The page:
It’s been a ‘wild’ ride for the comet sampled by NASA’s Stardust mission

The first comet sample-return mission  is still revealing secrets about its icy target — even 18 years after bringing to Earth a precious cargo for scientists to dissect.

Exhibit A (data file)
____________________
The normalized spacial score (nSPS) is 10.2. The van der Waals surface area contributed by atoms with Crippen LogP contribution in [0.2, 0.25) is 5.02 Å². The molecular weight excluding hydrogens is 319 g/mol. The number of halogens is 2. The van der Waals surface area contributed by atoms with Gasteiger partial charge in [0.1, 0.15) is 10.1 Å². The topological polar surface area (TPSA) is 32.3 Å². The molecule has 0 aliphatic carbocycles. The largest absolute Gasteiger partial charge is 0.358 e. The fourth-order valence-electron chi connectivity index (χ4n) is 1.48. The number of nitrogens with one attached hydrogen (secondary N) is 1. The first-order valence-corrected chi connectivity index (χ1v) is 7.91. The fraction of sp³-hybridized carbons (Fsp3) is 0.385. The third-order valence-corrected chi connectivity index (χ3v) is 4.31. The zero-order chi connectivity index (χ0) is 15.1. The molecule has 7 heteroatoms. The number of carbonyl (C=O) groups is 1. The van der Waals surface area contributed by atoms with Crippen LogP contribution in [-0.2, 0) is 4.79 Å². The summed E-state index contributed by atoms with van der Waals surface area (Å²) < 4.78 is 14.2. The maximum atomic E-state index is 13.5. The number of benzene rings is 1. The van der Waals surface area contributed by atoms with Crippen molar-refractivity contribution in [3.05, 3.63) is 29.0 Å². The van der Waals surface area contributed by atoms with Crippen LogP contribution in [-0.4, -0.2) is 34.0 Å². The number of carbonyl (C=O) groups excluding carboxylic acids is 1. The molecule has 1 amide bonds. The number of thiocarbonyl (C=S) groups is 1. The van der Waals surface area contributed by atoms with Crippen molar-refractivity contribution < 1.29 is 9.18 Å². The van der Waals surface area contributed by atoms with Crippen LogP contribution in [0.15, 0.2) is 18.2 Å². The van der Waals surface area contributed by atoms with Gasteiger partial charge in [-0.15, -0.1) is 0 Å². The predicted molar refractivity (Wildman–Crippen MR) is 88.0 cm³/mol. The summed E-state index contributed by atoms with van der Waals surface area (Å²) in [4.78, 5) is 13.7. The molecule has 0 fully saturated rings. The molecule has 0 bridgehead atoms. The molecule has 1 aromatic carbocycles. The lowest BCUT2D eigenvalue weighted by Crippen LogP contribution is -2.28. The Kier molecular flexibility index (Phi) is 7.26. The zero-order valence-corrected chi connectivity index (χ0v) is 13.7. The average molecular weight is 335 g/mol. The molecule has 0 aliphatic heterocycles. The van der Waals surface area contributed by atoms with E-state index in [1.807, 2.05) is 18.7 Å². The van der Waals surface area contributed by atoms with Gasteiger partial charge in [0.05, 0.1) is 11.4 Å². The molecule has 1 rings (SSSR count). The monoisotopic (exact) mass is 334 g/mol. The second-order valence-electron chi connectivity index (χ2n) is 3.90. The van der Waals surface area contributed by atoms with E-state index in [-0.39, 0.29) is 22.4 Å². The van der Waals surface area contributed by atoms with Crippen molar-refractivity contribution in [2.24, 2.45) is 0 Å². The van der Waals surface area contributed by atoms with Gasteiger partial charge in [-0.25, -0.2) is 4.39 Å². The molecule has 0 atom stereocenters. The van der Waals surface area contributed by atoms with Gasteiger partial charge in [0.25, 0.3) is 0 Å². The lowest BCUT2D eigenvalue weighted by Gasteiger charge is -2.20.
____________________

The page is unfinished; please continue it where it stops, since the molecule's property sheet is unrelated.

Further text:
After launching in 1999, NASA’s Stardust mission rendezvoused with the comet named 81P/Wild 2 (81P/ means it was the 81st periodic comet to be recognized) in 2004, capturing thousands of tiny dust particles from the comet’s tail in a collector made from an ultralight material called “aerogel.” On Jan. 15, 2006, Stardust returned the sample capsule to Earth, which then parachuted down toward a soft-landing in Utah. Those transported particles of comet dust are still being analyzed today.

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